Running a Marathon: Training Guide for the Novice

author : carolsteffes
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Running a marathon may not be as daunting a goal as you might at first think.

Running a marathon may not be as daunting a goal as you might at first think. Of course, you'll have to work towards shorter distances initially and proceed from there. One of your early goals will be to run a half marathon. The period of training necessary to accomplish this will vary according to your fitness level. Novice half marathon training centers around a seven-day schedule.

DO: Focus on a weekly long distance run
The focus of your weekly training regimen should be one slow, long-distance run on the day of the week you feel you have the most time. For most people, this would be on a weekend or on a regular day off. You'll want to take some time to warm up properly, as well as cool down and stretch afterward. This day should be preceded by a rest day to better enable you to perform optimally. The pace of your run should be slow enough that you could carry on a conversation.

DO: Cross train
Two days a week, give your body a break from the impact of running while still building your aerobic fitness. Example activities include biking, swimming, rowing, or training on an elliptical machine. You have the option of cross-training the day after your long distance run and following this with a rest day, or vice versa.

DO: Mix things up with two shorter, moderate runs
Begin your weekly regimen with a shorter run -- about half the distance of your long run and at a slightly faster pace. Do the same thing two days later, alternating with two days of cross-training (or one day of cross-training and one rest day). You should try to increase the number of training minutes on a weekly basis. Be patient and avoid too much of an increase each week or else you run the risk of demotivating or injuring yourself.

DON'T: Be afraid to intersperse running with walking
It's important to meet the distance goal on your long run days even if you have to walk. And it is better to walk regularly than to walk when you can't run any farther. Even some regular marathoners take several short walking breaks in their races. You can do this on your moderate run days as well.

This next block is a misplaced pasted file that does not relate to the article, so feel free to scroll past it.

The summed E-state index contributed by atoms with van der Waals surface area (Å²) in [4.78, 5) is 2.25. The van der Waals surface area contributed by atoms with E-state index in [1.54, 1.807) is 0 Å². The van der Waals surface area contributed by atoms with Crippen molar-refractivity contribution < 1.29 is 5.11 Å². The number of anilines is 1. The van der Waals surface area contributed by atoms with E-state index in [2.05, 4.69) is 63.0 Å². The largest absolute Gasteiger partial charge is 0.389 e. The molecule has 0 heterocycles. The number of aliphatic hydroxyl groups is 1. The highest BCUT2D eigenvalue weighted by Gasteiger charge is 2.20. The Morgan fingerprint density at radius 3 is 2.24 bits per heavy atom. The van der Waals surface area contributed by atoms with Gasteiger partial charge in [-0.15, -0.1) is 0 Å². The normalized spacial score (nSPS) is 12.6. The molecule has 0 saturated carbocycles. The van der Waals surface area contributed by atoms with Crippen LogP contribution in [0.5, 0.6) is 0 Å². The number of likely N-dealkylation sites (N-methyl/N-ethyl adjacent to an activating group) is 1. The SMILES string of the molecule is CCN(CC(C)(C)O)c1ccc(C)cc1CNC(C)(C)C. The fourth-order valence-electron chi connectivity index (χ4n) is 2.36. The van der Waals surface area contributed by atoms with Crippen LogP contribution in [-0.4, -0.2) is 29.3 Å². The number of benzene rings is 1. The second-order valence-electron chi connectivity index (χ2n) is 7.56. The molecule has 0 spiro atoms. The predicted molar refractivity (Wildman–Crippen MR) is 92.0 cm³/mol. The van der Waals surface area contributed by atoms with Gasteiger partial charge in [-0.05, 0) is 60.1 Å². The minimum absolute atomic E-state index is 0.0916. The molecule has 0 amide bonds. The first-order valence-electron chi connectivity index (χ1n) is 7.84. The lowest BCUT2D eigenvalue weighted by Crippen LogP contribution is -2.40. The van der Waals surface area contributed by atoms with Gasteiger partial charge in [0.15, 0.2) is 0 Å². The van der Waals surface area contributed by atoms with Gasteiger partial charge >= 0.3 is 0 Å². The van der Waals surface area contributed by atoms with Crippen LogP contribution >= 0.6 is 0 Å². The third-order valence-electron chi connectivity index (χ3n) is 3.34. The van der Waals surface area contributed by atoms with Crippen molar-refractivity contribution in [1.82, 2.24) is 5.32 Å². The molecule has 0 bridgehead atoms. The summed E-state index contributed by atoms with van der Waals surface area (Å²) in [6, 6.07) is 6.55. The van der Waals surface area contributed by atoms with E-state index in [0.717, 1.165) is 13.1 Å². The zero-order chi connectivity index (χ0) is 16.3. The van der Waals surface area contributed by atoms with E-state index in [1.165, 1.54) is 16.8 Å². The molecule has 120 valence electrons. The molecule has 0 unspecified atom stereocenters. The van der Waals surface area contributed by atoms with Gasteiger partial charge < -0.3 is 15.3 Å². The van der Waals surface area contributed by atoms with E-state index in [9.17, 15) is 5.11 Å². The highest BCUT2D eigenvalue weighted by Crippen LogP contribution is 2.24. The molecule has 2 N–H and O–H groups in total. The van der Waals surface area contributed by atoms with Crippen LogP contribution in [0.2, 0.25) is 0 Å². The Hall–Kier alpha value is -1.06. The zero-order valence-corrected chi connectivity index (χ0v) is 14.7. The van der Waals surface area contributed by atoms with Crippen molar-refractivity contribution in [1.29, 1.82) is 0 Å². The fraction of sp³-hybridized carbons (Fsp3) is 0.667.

DON'T: Neglect your rest days
It's important not to over-train. You run serious risk of injury if you do. You should have two regular rest days per week.

DON'T: Ignore your body
If you feel like you need additional rest, take it. However, if you don't feel like running on one of your moderate run days, consider an added day of cross-training. Also, you might consider going for a brisk walk rather than running.

Accomplishing the half marathon is certainly a challenge, but it's a worthy goal that your lifestyle can accommodate without too much interference. Becoming a long distance runner takes patience and time. A consistent novice half marathon training schedule, with a focus on your long-term goals and running lifestyle, is more important than trying to accomplish this distance too soon.

About Author: Carol Steffes is an ACSM Certified Fitness Specialist who is eager to share his love of fitness with everyone he meets. After experiencing the physical and emotional benefits of exercise after giving birth to her two young sons, Carol decided to change her career and returned to BuyEssayClub to document her training and share her experiences on the blog. The main goal of Carol in her career is to help as many people as possible develop a love of action and thereby help change not only the state of the obesity epidemic in our society, but also change people's lives.


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date: January 31, 2020